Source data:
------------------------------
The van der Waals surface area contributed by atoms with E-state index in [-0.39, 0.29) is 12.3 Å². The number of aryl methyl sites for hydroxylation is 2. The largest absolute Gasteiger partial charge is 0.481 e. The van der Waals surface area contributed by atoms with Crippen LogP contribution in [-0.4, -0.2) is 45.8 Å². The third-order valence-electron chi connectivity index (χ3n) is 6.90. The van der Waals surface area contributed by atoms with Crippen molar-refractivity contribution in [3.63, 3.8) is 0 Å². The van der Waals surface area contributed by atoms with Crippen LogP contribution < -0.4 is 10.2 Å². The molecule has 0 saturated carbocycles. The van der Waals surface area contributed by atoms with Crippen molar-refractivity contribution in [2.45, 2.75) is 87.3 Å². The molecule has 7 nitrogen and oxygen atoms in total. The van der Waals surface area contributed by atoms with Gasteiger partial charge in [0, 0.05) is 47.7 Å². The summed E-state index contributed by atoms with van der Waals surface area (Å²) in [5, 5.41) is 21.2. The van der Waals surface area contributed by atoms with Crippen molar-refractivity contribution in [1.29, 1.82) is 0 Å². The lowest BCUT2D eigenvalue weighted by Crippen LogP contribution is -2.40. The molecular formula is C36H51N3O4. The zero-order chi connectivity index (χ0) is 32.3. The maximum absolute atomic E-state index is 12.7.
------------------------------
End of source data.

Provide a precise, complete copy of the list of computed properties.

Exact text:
The van der Waals surface area contributed by atoms with E-state index in [-0.39, 0.29) is 12.3 Å². The number of aryl methyl sites for hydroxylation is 2. The largest absolute Gasteiger partial charge is 0.481 e. The van der Waals surface area contributed by atoms with Crippen LogP contribution in [-0.4, -0.2) is 45.8 Å². The third-order valence-electron chi connectivity index (χ3n) is 6.90. The van der Waals surface area contributed by atoms with Crippen molar-refractivity contribution in [3.63, 3.8) is 0 Å². The van der Waals surface area contributed by atoms with Crippen LogP contribution < -0.4 is 10.2 Å². The molecule has 0 saturated carbocycles. The van der Waals surface area contributed by atoms with Crippen molar-refractivity contribution in [2.45, 2.75) is 87.3 Å². The molecule has 7 nitrogen and oxygen atoms in total. The van der Waals surface area contributed by atoms with Gasteiger partial charge in [0, 0.05) is 47.7 Å². The summed E-state index contributed by atoms with van der Waals surface area (Å²) in [5, 5.41) is 21.2. The van der Waals surface area contributed by atoms with Crippen molar-refractivity contribution in [1.29, 1.82) is 0 Å². The lowest BCUT2D eigenvalue weighted by Crippen LogP contribution is -2.40. The molecular formula is C36H51N3O4. The zero-order chi connectivity index (χ0) is 32.3. The maximum absolute atomic E-state index is 12.7.